China suspends scientists who claim to have produced first gene-edited babies
China has suspended the research activities of the scientists who claimed to have created the world's first gene-edited babies, state-run Xinhua news reported.
The moves comes after Chinese scientist He Jiankui announced recently that two ostensibly healthy twin girls had been born this month from embryos altered to make them resistant to HIV.
Chinese authorities called He's claim "extremely abominable in nature" and a violation of Chinese law, according to Xinhua.
"The gene-edited twins matter reported by the media has brazenly violated Chinese laws and regulations and breached the science ethics bottom line, which is both shocking and unacceptable," said Xu Nanping, vice minister of the Ministry of Science and Technology, Xinhua reported.
He, an associate professor at the Southern University of Science and Technology in Shenzhen, claims to have used a gene-editing tool known as CRISPR-cas9, which can insert or deactivate certain genes. CRISPR has been hailed as an innovation with tremendous potential, but many in the scientific community believe the technology is still experimental and not ready for human application.
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It is unknown whether the procedure is safe or, if used in pregnancy, whether it can have unintended consequences for the babies later in life or for future generations.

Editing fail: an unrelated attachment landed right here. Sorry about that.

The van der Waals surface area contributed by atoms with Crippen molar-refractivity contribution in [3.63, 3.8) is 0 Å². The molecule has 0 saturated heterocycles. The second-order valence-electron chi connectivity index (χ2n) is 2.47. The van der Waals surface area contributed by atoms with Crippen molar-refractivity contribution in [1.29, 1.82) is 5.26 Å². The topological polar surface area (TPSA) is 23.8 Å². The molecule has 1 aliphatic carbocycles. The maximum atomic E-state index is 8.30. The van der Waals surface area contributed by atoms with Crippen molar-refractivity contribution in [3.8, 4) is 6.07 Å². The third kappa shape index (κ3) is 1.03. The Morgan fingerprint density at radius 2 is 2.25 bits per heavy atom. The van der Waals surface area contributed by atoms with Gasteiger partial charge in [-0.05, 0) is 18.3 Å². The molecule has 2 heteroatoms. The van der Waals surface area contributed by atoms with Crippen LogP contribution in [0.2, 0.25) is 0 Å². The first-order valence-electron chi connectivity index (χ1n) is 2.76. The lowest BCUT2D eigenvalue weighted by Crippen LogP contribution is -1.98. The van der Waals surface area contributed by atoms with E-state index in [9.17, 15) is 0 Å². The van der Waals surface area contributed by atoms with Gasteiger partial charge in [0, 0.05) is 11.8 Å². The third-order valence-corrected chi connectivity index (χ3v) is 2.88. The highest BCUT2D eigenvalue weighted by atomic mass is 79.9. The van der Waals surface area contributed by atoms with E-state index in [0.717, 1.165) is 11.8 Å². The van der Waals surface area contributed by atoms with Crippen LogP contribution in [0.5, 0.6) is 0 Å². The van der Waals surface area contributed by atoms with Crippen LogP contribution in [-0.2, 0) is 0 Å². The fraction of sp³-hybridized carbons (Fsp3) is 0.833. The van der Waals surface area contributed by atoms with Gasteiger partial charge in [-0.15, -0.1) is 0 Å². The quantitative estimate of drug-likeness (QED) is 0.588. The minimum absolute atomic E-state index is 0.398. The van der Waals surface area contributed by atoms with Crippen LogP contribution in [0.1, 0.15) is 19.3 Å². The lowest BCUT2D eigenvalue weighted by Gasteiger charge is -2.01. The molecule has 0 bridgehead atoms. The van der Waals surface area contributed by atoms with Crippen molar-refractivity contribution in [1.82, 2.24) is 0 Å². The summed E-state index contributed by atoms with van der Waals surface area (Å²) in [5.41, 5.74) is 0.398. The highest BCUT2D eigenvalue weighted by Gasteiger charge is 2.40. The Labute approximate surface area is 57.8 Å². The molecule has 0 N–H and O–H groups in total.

Editing the genes of embryos intended for pregnancy is banned in many counties, including the United States. In the United Kingdom, editing of embryos may be permitted for research purposes with strict regulatory approval.
China has long been considered on the forefront of gene-editing technology, bankrolling expensive research projects and boasting less regulation in the field than Western nations.
But He's research has raised serious ethical questions around the transparency of gene editing and sparked calls for a globally binding code of conduct.
He's claims have neither been independently verified nor peer-reviewed. He said his research has been submitted to a scientific journal for review, without naming the publication, and apologized for the result leaking "unexpectedly."
He publicly defended his work at a summit in Hong Kong, saying he was "proud" of his achievement. He also raised the possibility of a third child being born, after announcing that a separate woman was pregnant at an early stage with a modified embryo.
But after He's presentation, conference Chairman David Baltimore said the research was not medically necessary, as there are other treatments for HIV. Organizers of the conference called for an independent investigation to "verify this claim and to ascertain whether the claimed DNA modifications have occurred."
After He's findings were announced, the Chinese government ordered an "immediate investigation" into the incident.